Can you measure and monitor your user experience?
Since the web has increasingly become the platform for interacting with customers, partners, and the like — the notion of managing the online experience has skyrocketed. The term “user experience” is confusing. I have traditionally thought about this in terms of how the user interacts with software. But I am finding that the more interesting definition is around the idea of actually measuring and monitoring the performance of the web environment from the user or customer experience perspective.
I met with an emerging vendor called SYMPHONIQ that was founded in 2003 by Hon Wong, CEO. Wong is a veteran of the management space, having been one of the founders of NetIQ in 1995 and of EcoSystems (purchased by Compuware in 1994). Therefore, although SYMPHONIQ is a relative newcomer, it’s management team has lots of experience under its belt.
The company is just introducing its second product — TrueView Express. This product is intended to provide performance measurement and monitoring. The product measures browser response for any HTTP application. Therefore, the company says that it can track performance from the browser through to the database. The product monitors actually user transactions in real time, isolates performance problems, and includes service level reporting of transaction performance.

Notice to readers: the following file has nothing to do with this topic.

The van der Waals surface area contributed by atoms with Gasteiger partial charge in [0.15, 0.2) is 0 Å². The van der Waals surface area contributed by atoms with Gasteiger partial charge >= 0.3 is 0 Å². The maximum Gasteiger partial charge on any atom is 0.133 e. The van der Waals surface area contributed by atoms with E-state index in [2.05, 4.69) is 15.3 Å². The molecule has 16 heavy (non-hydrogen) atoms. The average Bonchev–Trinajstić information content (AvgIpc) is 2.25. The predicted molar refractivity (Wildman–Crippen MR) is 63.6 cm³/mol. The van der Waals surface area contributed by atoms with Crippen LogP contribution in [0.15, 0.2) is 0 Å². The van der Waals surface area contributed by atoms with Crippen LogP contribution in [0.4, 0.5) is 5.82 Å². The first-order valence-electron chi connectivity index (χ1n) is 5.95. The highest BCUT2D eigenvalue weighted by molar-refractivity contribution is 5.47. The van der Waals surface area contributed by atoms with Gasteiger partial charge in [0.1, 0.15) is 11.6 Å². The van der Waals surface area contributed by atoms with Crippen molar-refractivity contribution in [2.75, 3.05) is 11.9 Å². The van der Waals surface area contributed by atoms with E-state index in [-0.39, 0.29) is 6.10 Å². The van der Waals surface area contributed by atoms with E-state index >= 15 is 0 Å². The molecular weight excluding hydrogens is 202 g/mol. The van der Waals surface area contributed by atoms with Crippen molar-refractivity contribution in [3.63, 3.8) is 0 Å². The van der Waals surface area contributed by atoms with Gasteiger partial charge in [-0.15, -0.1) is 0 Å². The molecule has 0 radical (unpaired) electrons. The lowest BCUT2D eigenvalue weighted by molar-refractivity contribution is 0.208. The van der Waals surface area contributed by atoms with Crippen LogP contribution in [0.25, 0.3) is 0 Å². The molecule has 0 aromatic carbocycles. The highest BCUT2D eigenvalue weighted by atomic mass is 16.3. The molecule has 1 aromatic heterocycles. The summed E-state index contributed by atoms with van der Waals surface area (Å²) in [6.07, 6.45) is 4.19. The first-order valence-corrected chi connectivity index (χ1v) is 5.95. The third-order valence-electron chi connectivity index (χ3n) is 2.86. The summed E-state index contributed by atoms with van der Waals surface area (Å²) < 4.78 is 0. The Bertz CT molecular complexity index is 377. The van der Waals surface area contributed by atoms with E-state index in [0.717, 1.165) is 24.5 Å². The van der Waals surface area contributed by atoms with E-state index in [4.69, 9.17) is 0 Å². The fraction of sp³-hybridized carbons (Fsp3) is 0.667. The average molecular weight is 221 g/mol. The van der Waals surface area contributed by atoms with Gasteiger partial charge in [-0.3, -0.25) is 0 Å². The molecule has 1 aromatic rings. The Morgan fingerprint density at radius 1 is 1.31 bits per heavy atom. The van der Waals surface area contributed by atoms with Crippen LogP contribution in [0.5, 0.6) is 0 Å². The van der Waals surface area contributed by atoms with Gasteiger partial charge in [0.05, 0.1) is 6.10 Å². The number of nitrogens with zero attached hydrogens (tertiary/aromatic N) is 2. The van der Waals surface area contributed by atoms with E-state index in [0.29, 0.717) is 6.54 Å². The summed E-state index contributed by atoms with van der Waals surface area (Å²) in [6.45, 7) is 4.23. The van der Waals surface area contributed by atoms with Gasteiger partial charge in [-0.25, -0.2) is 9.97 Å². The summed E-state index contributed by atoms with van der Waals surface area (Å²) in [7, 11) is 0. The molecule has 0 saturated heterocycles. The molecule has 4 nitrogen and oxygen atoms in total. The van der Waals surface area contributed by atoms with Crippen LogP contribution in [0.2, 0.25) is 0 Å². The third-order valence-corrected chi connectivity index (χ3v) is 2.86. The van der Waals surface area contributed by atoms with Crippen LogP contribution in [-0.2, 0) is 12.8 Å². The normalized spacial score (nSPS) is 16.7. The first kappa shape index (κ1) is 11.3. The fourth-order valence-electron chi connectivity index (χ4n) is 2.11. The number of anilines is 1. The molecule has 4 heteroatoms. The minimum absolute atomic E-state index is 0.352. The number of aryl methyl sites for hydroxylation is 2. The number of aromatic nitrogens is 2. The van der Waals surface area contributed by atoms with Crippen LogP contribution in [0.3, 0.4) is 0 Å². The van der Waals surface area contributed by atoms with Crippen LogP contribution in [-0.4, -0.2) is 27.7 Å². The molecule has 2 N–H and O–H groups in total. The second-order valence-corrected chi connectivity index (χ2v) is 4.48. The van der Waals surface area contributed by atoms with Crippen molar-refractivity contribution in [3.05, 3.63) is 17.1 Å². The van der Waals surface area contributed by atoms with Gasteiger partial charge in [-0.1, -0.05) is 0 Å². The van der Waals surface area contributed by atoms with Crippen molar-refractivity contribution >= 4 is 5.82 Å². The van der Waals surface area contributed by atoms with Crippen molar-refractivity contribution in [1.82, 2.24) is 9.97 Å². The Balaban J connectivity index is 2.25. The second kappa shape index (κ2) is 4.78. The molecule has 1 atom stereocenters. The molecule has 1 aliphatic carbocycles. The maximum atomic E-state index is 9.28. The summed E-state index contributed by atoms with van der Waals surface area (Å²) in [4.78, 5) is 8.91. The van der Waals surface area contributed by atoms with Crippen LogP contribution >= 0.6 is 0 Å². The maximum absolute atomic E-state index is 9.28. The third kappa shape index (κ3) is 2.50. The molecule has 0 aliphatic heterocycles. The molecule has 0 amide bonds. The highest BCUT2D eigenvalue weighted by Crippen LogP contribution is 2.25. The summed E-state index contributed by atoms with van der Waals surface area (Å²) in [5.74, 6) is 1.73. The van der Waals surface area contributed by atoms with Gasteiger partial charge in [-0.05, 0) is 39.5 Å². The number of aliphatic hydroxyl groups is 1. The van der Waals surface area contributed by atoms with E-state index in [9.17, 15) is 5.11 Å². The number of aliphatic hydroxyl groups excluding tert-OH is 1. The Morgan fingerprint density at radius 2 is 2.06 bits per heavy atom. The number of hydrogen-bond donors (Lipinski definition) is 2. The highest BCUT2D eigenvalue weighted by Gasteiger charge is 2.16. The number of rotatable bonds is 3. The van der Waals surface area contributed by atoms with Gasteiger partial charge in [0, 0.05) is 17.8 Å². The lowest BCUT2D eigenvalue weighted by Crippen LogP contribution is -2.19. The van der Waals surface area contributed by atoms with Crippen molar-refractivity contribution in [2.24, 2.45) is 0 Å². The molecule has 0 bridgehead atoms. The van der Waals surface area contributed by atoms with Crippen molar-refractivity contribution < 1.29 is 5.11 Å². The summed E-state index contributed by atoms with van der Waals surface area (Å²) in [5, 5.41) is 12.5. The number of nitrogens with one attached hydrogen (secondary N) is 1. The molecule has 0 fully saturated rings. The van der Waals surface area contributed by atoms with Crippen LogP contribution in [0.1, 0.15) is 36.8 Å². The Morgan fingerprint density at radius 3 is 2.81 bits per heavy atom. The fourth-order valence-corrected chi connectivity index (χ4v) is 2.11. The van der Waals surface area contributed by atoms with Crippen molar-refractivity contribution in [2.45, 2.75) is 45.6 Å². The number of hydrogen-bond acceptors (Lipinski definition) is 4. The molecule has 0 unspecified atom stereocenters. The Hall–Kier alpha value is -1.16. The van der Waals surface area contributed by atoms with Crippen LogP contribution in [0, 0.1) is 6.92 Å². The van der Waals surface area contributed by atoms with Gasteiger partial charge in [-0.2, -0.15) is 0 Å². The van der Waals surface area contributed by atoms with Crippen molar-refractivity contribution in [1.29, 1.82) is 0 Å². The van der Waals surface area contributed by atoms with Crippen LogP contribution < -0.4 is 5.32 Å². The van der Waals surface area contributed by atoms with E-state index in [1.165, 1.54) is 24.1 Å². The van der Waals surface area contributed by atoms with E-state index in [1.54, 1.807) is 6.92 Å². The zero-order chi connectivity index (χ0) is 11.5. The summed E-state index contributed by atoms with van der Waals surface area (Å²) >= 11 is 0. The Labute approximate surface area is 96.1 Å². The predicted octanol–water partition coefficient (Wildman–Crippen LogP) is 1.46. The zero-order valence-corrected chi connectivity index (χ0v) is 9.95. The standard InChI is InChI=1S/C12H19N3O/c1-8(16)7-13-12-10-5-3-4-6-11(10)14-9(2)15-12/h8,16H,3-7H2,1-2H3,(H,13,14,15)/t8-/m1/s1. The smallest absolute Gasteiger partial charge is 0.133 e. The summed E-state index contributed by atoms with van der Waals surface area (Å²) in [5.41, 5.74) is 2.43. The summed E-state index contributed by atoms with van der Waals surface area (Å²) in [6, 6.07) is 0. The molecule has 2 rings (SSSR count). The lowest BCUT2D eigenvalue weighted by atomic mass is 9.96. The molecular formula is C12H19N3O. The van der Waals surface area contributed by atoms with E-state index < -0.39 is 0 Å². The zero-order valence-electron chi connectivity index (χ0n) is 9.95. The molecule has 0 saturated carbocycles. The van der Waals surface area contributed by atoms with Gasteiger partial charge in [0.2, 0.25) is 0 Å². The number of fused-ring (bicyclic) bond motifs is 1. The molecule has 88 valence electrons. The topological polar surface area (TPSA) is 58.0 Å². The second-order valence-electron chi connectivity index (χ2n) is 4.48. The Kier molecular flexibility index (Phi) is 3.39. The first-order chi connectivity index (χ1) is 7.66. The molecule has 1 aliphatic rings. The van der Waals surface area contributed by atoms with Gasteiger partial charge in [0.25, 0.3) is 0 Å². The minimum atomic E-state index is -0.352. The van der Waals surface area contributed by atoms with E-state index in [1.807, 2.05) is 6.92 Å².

Because TrueView is instrumented with HTML it does not require the downloading of an agent. In addition, performance data is collected behind the firewall.
In a way, this product is a sort of trojan horse (I love trojan horses since they provide a quick value to customers) for the company’s higher end products. For example, its flagship product called TrueView provides end-to-end diagnostics.
Clearly, the company has some interesting IP and some traction in the market. It made a smart move by partnering with F5 Networks. F5 Networks provides a platform for Application Delivery Networking. This relationship should help the company gain traction with customers that might otherwise look towards the big players — CA (Wily), EMC (NLayers), Compuware, and HP — and a host of others.
The company seems to be making some progress in the market with two products under its belt and a couple of dozen customers such as Lockheed, Starbucks Coffee, and AMD. The reality, however, is that the company is in a space dominated by big companies so it will have to partner with some big players that will be attracted by its ability to correlate and aggregate actual transaction data. Its reliance on HTML and HTTP means that it provides a lighter footprint than some of its competitors. This is definitely a company to watch.